Ambience and the mood of the office is something that is often overlooked, despite growing studies from leading psychologists who suggest it is one of the most important factors in any workplace. Research carried out by the New York Times found negative people with a negative outlook were more likely to affect others than positive people. But is this something leaders pay attention to, and, if not, should they?
According to research from Harvard Business School and the University of Michigan, yes.
In research printed in the Journal of Applied Behavioral Science, Kim Cameron, from Michigan University, discovered positive workplaces excel in comparison to spaces described as ‘negative’ or where staff appear unhappy.
The best leaders, they find, tend to instil a climate where employees feel cared for and are interested in establishing friendships or providing support to colleagues. Other virtues noted in the study are places that strive to avoid a blame-game culture by forgiving mistakes and encouraging people to be honest.
Psychology Today lists the four top ways leaders can boost positivity as clearing out, inviting fresh energy, encouraging breaks and time away and leading from the front.
1. Tidying up
Messy and untidy environments can make offices feel draining. A good tidying up and clearing of clutter can leave behind an environment which encourages staff to feel proud and ready for the day ahead. This can even be made into a team activity which gives everyone the chance to review and take ownership of their own areas. Alternatively, if you work in a hot-desking environment, you can instil 10 minutes at the start of the day and at the end to ensure workspaces are clean.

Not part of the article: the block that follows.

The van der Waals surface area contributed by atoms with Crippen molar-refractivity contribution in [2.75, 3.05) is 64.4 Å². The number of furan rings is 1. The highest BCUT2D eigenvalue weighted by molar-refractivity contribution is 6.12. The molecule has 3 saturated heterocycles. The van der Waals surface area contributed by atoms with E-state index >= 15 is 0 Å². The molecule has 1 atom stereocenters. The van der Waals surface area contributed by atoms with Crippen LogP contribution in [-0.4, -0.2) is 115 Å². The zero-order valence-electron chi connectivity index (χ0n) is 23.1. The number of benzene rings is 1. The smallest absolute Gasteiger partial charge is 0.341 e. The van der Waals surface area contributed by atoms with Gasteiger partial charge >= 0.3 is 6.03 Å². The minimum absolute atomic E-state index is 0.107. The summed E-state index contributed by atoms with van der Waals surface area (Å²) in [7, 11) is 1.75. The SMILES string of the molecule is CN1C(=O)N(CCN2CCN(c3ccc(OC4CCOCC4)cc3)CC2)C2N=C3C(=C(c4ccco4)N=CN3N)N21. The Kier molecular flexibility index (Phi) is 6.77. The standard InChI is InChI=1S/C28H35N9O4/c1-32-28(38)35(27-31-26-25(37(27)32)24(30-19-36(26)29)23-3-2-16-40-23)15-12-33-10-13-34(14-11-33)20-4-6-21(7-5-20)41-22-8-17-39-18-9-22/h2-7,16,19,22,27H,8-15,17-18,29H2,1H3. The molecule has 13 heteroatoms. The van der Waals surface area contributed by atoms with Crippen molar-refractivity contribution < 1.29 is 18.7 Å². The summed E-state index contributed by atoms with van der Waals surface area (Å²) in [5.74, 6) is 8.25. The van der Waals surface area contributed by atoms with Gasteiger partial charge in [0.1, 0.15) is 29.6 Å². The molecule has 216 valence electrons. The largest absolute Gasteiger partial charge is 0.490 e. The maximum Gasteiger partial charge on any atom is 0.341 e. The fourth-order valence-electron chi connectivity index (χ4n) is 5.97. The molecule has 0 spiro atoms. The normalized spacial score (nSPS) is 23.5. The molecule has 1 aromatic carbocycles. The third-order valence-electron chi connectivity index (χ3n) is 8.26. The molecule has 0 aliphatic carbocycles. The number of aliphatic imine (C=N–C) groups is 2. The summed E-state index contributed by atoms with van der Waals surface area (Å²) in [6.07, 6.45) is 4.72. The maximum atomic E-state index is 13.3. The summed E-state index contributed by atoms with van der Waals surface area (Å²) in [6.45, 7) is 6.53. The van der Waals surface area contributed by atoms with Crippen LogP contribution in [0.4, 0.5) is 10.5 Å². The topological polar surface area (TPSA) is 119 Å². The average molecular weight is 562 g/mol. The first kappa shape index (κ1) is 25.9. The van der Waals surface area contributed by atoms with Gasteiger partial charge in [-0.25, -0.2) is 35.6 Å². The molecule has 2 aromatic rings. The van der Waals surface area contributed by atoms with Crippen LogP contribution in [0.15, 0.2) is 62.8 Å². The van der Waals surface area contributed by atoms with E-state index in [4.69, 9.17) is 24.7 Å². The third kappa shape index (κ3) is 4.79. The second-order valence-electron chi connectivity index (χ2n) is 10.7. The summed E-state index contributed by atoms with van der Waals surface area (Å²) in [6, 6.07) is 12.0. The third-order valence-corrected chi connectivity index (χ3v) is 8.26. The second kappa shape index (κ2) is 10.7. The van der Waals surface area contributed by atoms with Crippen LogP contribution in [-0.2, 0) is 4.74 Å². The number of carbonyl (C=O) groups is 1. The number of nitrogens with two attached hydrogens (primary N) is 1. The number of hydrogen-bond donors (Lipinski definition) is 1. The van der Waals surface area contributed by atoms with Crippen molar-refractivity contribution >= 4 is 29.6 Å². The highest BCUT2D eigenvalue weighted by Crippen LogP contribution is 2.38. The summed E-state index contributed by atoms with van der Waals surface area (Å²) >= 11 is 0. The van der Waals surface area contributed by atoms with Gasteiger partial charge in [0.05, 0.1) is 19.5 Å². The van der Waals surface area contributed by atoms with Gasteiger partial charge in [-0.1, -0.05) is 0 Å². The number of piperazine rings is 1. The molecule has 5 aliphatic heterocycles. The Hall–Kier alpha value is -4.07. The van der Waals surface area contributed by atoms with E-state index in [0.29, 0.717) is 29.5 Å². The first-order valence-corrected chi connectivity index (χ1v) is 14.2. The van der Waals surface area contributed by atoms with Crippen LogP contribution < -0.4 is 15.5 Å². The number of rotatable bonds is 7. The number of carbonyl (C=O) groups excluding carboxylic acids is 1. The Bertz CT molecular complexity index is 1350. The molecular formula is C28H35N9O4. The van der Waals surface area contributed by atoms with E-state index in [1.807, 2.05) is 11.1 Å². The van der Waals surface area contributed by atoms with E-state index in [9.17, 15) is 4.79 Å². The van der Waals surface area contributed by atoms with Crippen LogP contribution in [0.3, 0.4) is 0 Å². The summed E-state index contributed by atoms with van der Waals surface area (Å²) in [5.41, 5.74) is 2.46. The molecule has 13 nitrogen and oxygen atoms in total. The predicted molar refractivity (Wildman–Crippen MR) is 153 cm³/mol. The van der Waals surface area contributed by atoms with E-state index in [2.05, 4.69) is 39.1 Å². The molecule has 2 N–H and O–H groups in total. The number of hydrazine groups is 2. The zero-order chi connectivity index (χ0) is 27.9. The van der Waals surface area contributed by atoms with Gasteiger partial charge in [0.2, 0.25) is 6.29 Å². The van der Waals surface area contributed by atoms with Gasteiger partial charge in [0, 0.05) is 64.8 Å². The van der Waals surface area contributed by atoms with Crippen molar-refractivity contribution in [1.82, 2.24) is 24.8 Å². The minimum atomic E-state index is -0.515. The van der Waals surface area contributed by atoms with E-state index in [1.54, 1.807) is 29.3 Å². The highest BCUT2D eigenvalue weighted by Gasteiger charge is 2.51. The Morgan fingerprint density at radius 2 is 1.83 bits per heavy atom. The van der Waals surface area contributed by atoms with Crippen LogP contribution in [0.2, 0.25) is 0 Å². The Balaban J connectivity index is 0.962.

2. Inspire fresh thinking
Create an environment where workers feel comfortable by suggesting new ways of doing things or giving feedback after a task or project. This is not to make more work for yourself as a leader but to give them the chance to feel as though their voice is heard. If you use their idea, let them know and thank them. This will give a positive boost to the employee and will trickle down, so others will feel confident doing the same in future. And if you don’t, consider giving feedback on why it wasn’t used. At the very least, be sure to thank them for their time.
3. Know when to switch off
Let your workforce know you expect them to work hard but you equally respect their time when they need to switch off. Small rewards go a long way. Good leaders know employees will be incentivised to do well if they feel their boss is looking out for them. For example, if a hard worker needs to leave early to collect their children, let them. They’ll be twice as less likely to moan if they need to stay late in a few weeks or take on additional work.
4. Be the change
Positivity comes from the front. Be the positive leader you want your colleagues to see you as. Keep interactions positive and remember the positive-negative-positive sandwich rule when delivering feedback to workers.
For advice and guidance for leaders and human resources managers, contact Anthony Gregg for advice.
Group of happy business people clapping their hands by tec_estromberg licensed under Creative commons 4